Some people are so well-liked by others and we couldn’t help but think that they are gifted with a charismatic personality. These kinds of people are often the ones who build strong relationships and fulfilling careers throughout their lifetime.
Though it is somewhat true that people are innately charming, learning to build rapport and creating trust are actually skills that can be learned. You just need to take these simple advice from Robin Dreeke, former head of the FBI’s Behavioral Analysis Program.
Studying interpersonal relations for over 27 years, Dreeke shared his expert insights on how to get other people to like you more.
1. Learn others thoughts and opinions without judging them.
According to Dreeke,
Seek someone else’s thoughts and opinions without judging them. People do not want to be judged in any thought or opinion that they have or in any action that they take.
In doing so, you do not necessarily agree with them but simply giving them validation – taking time to understand their needs, wants, dreams and aspirations.
What if the person you are talking to starts crazy talk? Robin says your first reaction should be, “Oh, that’s really fascinating. I never heard it in quite that way. Help me understand. How did you come up with that?”
With a calm demeanor, you would encourage a person to comfortably and continually talk about themselves. Remember, people get more pleasure from talking about themselves, even triggering the same sensation pleasure in the brain as food or money.
2. Hold over your ego.
Here is Dreeke’s take:
Ego suspension is putting your own needs, wants and opinions aside. Consciously ignore your desire to be correct and to correct someone else. It’s not allowing yourself to get emotionally hijacked by a situation where you might not agree with someone’s thoughts, opinions or actions.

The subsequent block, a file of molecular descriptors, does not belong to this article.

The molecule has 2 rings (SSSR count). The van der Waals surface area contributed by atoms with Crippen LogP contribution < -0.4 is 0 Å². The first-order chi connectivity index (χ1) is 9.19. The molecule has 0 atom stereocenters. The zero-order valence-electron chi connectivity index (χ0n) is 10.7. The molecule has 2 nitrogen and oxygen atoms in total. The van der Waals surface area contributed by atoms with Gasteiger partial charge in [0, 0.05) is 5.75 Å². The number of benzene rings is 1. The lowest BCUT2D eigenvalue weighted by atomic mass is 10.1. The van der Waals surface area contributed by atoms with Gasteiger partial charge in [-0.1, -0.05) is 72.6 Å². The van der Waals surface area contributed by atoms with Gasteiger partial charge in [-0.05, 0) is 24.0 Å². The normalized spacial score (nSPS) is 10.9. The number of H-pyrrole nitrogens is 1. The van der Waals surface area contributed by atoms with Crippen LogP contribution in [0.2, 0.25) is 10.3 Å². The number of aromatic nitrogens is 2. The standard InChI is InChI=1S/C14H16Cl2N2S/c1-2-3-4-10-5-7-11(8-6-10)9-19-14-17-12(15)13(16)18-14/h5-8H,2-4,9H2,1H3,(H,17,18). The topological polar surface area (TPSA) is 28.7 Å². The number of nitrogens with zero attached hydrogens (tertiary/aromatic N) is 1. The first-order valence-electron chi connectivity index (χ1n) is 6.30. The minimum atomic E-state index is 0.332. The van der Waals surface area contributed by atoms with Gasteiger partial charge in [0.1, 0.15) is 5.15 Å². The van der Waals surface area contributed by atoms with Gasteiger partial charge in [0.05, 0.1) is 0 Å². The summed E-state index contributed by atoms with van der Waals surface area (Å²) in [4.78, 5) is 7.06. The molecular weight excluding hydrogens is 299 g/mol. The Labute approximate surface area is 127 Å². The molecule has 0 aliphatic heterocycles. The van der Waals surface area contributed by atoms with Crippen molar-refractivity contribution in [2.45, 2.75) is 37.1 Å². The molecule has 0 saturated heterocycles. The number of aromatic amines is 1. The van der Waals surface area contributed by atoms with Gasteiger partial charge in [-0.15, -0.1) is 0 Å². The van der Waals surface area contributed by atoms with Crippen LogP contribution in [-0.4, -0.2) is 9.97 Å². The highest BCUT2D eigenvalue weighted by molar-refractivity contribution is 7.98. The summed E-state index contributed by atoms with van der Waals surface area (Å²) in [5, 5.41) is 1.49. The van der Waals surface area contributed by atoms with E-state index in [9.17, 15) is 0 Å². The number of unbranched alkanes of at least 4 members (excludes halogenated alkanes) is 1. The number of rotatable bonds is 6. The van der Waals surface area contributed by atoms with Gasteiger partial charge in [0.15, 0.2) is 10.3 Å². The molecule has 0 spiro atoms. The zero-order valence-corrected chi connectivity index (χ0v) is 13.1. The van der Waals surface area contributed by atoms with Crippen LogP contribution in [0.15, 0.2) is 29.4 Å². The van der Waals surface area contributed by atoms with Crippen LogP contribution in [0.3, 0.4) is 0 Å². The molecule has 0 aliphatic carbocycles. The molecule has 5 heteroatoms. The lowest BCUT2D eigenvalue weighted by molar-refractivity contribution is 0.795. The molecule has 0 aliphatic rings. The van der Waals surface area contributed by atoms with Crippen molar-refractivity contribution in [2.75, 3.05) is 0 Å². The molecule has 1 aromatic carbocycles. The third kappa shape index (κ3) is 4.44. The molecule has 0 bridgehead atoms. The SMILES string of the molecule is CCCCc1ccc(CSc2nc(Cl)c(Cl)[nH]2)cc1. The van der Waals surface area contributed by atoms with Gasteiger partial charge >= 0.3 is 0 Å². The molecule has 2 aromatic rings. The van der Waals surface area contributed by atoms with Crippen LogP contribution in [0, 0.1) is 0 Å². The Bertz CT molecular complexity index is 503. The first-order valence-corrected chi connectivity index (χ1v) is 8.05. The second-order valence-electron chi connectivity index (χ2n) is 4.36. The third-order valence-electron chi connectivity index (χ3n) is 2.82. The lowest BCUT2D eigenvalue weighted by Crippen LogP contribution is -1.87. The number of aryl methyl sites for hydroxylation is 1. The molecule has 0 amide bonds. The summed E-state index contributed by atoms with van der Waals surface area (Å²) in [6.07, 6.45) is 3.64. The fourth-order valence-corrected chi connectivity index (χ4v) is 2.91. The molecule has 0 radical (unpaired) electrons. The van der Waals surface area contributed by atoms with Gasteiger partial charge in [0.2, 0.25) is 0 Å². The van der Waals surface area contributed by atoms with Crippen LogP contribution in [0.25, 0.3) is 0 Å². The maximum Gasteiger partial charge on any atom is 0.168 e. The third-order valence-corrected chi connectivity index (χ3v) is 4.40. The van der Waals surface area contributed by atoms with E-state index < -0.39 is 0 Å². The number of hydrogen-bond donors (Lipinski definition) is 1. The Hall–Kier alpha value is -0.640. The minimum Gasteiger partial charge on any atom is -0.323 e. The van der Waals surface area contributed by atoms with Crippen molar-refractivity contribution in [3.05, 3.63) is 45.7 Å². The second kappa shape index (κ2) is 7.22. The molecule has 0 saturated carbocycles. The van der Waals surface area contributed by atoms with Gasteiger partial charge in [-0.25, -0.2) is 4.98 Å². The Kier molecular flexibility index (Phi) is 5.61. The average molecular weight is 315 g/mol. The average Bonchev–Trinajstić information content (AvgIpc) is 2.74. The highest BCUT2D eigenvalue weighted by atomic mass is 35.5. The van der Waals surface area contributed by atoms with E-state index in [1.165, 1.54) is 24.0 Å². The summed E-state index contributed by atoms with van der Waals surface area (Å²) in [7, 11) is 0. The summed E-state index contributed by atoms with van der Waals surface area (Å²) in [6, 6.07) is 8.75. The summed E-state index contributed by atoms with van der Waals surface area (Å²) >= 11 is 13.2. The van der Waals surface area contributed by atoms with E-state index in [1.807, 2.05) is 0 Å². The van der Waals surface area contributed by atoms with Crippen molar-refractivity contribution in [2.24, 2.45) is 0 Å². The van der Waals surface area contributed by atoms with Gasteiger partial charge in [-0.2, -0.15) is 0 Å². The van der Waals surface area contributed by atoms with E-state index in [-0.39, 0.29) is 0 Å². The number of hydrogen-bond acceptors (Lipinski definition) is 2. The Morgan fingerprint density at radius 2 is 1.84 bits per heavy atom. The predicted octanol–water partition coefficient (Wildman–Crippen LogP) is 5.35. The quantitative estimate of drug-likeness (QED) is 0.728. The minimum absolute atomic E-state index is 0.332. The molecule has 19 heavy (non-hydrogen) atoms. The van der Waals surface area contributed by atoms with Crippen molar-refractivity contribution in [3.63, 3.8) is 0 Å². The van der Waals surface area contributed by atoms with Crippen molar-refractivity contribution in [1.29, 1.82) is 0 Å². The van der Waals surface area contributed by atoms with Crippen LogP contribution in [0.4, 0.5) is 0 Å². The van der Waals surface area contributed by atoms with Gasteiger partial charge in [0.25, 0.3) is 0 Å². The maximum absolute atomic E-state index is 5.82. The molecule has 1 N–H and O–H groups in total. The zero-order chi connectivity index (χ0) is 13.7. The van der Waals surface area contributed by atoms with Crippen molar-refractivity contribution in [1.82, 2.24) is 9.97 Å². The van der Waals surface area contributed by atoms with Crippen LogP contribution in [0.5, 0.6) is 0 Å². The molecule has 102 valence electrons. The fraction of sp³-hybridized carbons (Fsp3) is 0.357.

Most of us are quick to point out other people’s mistakes. However, it is one sure way of killing rapport. What happens to the brain when a person hears something that contradicts with his or her beliefs? The logical part of their mind shuts down. The parts that handle reason and logic become passive and the parts that handle hostile attacks and fight-or-flight response lit up.
3. Be a good listener.
In Dreeke’s words:
“Listening isn’t shutting up. Listening is having nothing to say. There’s a difference there. If you just shut up, it means you’re still thinking about what you wanted to say. You’re just not saying it. The second that I think about my response, I’m half listening to what you’re saying because I’m really waiting for the opportunity to tell you my story.”
This is a very common advice but is often not really elaborated by others. The basics of active listening are really simple; do not interrupt, disagree or “evaluate,” make brief acknowledging comments to show you are listening, repeat what they just said to confirm, and ask questions.
4. Ask good questions.
According to Dreeke;